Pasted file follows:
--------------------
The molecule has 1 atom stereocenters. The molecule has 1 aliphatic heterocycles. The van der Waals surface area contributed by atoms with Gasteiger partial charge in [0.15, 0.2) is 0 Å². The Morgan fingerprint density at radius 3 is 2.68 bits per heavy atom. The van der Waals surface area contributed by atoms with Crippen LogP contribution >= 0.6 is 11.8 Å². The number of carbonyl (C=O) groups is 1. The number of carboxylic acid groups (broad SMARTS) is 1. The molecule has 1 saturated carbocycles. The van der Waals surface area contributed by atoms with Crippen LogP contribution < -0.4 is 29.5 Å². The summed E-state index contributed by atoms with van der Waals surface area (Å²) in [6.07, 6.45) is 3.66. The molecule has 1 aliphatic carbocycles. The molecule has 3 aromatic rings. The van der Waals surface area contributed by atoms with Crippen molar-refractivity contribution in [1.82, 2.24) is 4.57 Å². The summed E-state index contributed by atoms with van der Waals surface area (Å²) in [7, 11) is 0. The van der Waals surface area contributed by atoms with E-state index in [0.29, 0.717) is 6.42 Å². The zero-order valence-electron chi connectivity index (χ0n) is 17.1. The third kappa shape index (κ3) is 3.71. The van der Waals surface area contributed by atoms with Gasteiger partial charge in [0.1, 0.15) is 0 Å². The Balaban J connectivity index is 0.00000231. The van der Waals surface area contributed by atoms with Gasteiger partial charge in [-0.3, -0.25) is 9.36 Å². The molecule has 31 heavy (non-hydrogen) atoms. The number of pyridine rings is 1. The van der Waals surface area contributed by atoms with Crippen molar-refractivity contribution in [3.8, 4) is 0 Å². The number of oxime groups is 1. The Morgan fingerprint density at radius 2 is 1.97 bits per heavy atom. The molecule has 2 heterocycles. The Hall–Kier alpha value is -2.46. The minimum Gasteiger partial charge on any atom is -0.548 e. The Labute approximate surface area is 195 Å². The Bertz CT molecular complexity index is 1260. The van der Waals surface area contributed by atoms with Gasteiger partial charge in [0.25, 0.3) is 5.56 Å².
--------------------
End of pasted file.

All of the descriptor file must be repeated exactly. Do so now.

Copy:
The molecule has 1 atom stereocenters. The molecule has 1 aliphatic heterocycles. The van der Waals surface area contributed by atoms with Gasteiger partial charge in [0.15, 0.2) is 0 Å². The Morgan fingerprint density at radius 3 is 2.68 bits per heavy atom. The van der Waals surface area contributed by atoms with Crippen LogP contribution >= 0.6 is 11.8 Å². The number of carbonyl (C=O) groups is 1. The number of carboxylic acid groups (broad SMARTS) is 1. The molecule has 1 saturated carbocycles. The van der Waals surface area contributed by atoms with Crippen LogP contribution < -0.4 is 29.5 Å². The summed E-state index contributed by atoms with van der Waals surface area (Å²) in [6.07, 6.45) is 3.66. The molecule has 1 aliphatic carbocycles. The molecule has 3 aromatic rings. The van der Waals surface area contributed by atoms with Crippen molar-refractivity contribution in [1.82, 2.24) is 4.57 Å². The summed E-state index contributed by atoms with van der Waals surface area (Å²) in [7, 11) is 0. The van der Waals surface area contributed by atoms with E-state index in [0.29, 0.717) is 6.42 Å². The zero-order valence-electron chi connectivity index (χ0n) is 17.1. The third kappa shape index (κ3) is 3.71. The van der Waals surface area contributed by atoms with Gasteiger partial charge in [0.1, 0.15) is 0 Å². The Balaban J connectivity index is 0.00000231. The van der Waals surface area contributed by atoms with Gasteiger partial charge in [-0.3, -0.25) is 9.36 Å². The molecule has 31 heavy (non-hydrogen) atoms. The number of pyridine rings is 1. The van der Waals surface area contributed by atoms with Crippen molar-refractivity contribution in [3.8, 4) is 0 Å². The number of oxime groups is 1. The Morgan fingerprint density at radius 2 is 1.97 bits per heavy atom. The molecule has 2 heterocycles. The Hall–Kier alpha value is -2.46. The minimum Gasteiger partial charge on any atom is -0.548 e. The Labute approximate surface area is 195 Å². The Bertz CT molecular complexity index is 1260. The van der Waals surface area contributed by atoms with Gasteiger partial charge in [0.25, 0.3) is 5.56 Å².